When Comfort Food Doesn’t Bring Comfort

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Damn those mid-afternoon munchies. The ones that make you forage through your fridge and pantry in every hastening circles of panic.

Logical thinking goes into free-fall…There’s nothing sweet here…What am I going to eat?…I need to eat something sweet

Except of course, I don’t actually need to eat anything sweet. I just want to. I consumed my last meal little more than an hour ago, so I shouldn’t really be hungry. I’m eating out of boredom. Or habit. Or just a general desire for a bit of comfort food. Or a little bit of all of the above.


READ – The Pretty Boy


But my partner and I have been trying to “be good” lately. Cookies, chocolate and ice-cream have been on the banned, do-not-buy list for the last few months. So, there’s nothing naughty to get my hands on, exacerbating my state of panic even more.

Instead, we try and fill our shipping cart with natural, unprocessed foods. This includes supplies for our daily green smoothie (kale, apple, pineapple, ginger, lime, mint – try it, it’s amazing!), meat, fish and salad-y type ingredients. All good foods, but not necessarily the kind of food that will satisfy a mid-afternoon munchie attack.

And then it appears. Out of the corner of my eye, and behind a container filled with a ‘raw nibble mix’ (shudder), I spy a chocolate wrapper. I reach over, pick it up and smile to myself. Before you can say ‘do you really think you should be eating that?’, the wrapper is off and I’m scoffing the chocolate bar as if I hadn’t eaten in days.

Not my proudest moment. And surprisingly, not my happiest either. Where is the joy that comes from eating food that biologically might be bad for us (heck – it might not even pass being classified as food), but because of the lifetime of marketing I’ve been exposed to (and yes, my own personal habits and choices too), I know brings me relief, happiness and comfort?

For the first time, there’s none of that. The stark reality is that I didn’t enjoy the chocolate bar the way I used to before I became healthier. This has left me a little perplexed.

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When it comes to health and nutrition, I’m definitely not “there” yet. The changes my partner and I are making have been implemented slowly and incrementally. I don’t want to become one of “those people” that can’t eat out because ‘who knows that they put in the food?’. Nor do I want to be restricted religiously with what I can and can’t eat, to the point where it becomes an imposition on others or an embarrassment to myself.

As my early-30s have slowly crept into mid-30s territory, I’ve started doing some reading and exploring new ideas when it comes to the food I eat. Like having a green smoothie every morning. Like intermittent fasting, Like eating less junk food. Like drinking more tea.

These things might not be right for everyone, but they feel right for me – and my body. Which is why I do them, and more importantly, it’s why I’ve been able to stick with them for about 6 months (and still going strong!)

But my reaction to eating a chocolate bar, once an admittedly all too often occurrence, has baffled me. I really didn’t enjoy it. It tasted way too sweet, and also really synthetic and un-food like. The way I remember it feeling was more rich, chocolately and creamy. Where was that feeling? That’s what I was after. That is why they call it comfort food after all, isn’t it?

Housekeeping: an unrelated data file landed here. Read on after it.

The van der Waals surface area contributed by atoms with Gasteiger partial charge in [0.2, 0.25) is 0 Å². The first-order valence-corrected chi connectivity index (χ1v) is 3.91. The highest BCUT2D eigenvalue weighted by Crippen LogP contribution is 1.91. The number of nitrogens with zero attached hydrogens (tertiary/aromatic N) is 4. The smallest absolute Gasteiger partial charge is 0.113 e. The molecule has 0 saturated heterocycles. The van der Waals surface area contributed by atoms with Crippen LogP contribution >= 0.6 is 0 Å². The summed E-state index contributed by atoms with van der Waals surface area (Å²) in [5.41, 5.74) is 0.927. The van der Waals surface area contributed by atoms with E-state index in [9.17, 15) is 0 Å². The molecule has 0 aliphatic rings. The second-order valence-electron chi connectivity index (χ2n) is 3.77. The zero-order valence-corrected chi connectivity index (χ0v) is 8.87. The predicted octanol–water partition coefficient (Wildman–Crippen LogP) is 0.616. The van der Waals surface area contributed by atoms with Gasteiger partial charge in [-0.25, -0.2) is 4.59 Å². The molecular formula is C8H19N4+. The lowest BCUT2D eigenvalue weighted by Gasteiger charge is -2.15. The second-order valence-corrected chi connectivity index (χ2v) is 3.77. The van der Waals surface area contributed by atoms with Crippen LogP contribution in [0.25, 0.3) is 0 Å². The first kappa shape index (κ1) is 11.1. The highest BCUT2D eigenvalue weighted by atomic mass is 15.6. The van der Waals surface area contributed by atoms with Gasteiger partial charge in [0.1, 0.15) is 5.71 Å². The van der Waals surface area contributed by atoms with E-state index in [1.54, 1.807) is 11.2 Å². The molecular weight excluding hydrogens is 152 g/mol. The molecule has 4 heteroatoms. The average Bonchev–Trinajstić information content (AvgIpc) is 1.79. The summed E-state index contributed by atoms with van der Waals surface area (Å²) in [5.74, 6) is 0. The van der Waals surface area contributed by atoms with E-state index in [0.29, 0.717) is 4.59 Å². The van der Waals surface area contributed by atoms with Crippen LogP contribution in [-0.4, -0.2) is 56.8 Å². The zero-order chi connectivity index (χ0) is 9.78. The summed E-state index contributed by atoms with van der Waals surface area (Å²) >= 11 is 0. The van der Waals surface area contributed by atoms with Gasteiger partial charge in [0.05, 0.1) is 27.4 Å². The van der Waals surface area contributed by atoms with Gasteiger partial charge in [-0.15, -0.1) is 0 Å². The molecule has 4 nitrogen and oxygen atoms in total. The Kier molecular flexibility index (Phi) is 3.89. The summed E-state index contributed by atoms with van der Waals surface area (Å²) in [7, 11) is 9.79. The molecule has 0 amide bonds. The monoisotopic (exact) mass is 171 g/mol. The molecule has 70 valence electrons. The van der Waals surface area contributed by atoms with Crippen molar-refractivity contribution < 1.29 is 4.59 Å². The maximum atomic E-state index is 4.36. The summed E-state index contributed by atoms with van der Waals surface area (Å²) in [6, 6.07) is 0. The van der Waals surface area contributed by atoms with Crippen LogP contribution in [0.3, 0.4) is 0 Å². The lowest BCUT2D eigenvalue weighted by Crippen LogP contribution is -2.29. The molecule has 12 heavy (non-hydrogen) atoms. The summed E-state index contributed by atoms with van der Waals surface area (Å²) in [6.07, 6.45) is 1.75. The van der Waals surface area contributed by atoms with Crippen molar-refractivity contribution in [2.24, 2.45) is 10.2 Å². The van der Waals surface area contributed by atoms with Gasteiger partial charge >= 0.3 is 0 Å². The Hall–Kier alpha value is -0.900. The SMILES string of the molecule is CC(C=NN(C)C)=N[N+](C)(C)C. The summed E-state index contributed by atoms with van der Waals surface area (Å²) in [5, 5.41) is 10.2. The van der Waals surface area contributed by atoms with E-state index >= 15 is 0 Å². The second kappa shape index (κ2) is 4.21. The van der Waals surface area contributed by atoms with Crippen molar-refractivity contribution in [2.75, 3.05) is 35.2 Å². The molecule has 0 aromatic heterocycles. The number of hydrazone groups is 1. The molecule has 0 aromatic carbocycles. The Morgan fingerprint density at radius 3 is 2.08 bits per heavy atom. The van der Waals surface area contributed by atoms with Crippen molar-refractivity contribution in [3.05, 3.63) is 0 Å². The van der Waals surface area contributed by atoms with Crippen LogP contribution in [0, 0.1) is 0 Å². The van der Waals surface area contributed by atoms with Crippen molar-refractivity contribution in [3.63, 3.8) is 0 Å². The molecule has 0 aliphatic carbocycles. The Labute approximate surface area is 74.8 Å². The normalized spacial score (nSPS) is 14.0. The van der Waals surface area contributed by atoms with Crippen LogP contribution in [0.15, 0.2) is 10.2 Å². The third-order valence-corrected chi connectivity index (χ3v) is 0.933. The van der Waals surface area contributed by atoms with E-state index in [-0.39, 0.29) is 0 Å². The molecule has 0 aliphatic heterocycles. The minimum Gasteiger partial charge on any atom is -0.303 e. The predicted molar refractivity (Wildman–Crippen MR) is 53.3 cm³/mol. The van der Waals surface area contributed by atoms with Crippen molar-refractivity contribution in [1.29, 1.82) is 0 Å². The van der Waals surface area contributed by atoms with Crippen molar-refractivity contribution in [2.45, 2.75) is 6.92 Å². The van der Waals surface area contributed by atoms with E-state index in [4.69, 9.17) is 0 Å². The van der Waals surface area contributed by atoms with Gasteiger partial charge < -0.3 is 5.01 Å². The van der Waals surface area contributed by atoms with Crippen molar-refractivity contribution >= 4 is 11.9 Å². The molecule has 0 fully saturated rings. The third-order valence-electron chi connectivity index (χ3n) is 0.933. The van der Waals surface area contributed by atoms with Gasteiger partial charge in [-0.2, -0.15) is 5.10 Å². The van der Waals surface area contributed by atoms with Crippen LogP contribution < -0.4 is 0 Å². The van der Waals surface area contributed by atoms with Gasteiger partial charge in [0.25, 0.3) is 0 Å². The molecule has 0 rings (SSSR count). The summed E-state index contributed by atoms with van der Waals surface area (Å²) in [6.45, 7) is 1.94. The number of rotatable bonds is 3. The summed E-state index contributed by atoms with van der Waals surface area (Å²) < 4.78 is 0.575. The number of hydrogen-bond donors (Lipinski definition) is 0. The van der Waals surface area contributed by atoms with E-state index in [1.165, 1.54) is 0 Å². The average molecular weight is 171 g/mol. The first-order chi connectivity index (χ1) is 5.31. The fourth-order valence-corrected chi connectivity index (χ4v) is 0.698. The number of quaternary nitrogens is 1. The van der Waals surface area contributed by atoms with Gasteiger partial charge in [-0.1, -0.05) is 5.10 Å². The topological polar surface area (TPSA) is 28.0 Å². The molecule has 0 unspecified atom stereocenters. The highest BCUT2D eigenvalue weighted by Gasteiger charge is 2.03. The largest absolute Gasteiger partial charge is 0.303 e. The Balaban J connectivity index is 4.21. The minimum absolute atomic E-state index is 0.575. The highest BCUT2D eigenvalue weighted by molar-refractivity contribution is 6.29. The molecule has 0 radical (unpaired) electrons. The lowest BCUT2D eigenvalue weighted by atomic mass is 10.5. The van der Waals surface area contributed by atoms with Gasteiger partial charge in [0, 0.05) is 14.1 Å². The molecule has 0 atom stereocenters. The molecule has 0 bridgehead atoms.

Am I in some sort of nutrition purgatory, half way between my old “unhealthy’ life, but having not yet arrived at my “healthy” future self?


READ – An Open Letter To ‘Men’s Health’ Magazine


I’m a subscriber to a men’s health magazine. I remember reading an interview with the cover guy a few months ago. The guy actually seemed to be quite switched on and down to earth (as far as mega-chiselled male cover models go at least). I actually really liked what he was saying. He espoused a balanced perspective to exercise and nutrition, which seems to be becoming an increasingly rare approach. He made sense.

But then he said something and I had one of those ‘I don’t ever want to sound like that’ reactions. When asked what his favourite ‘cheat food’ is, he replied pizza. He then added that it has to be home made pizza, because the store bought variety has too much sodium, which gives him a headache.

That comment sums up pretty much everything I don’t ever want to be or say. It comes across as just a little too far over the health conscious line, and veered straight into get over yourself health territory. A slice of pizza once in a while, ain’t gonna kill ya buddy!

But here I am. I’ve eaten a chocolate bar and I’m no longer getting the sensory hit I used to. (I didn’t get a headache, but I did feel a slight pain in my gut afterwards. Guilt, perhaps?) Am I now becoming one of “those” people?

Worse yet, when you try and do everything to be healthy, does that mean you can no longer enjoy the occasional treat? Does something happen to the human body that no longer allows for these simple sensory food pleasures? How can this be? After all, if I’m getting healthier, shouldn’t my body be better at dealing with the occasional junk food I may ram down my throat?

What do you do when comfort food no longer brings comfort? If someone could please let me know (and preferably before my next mid-afternoon munchie attack!), that would be much appreciated!

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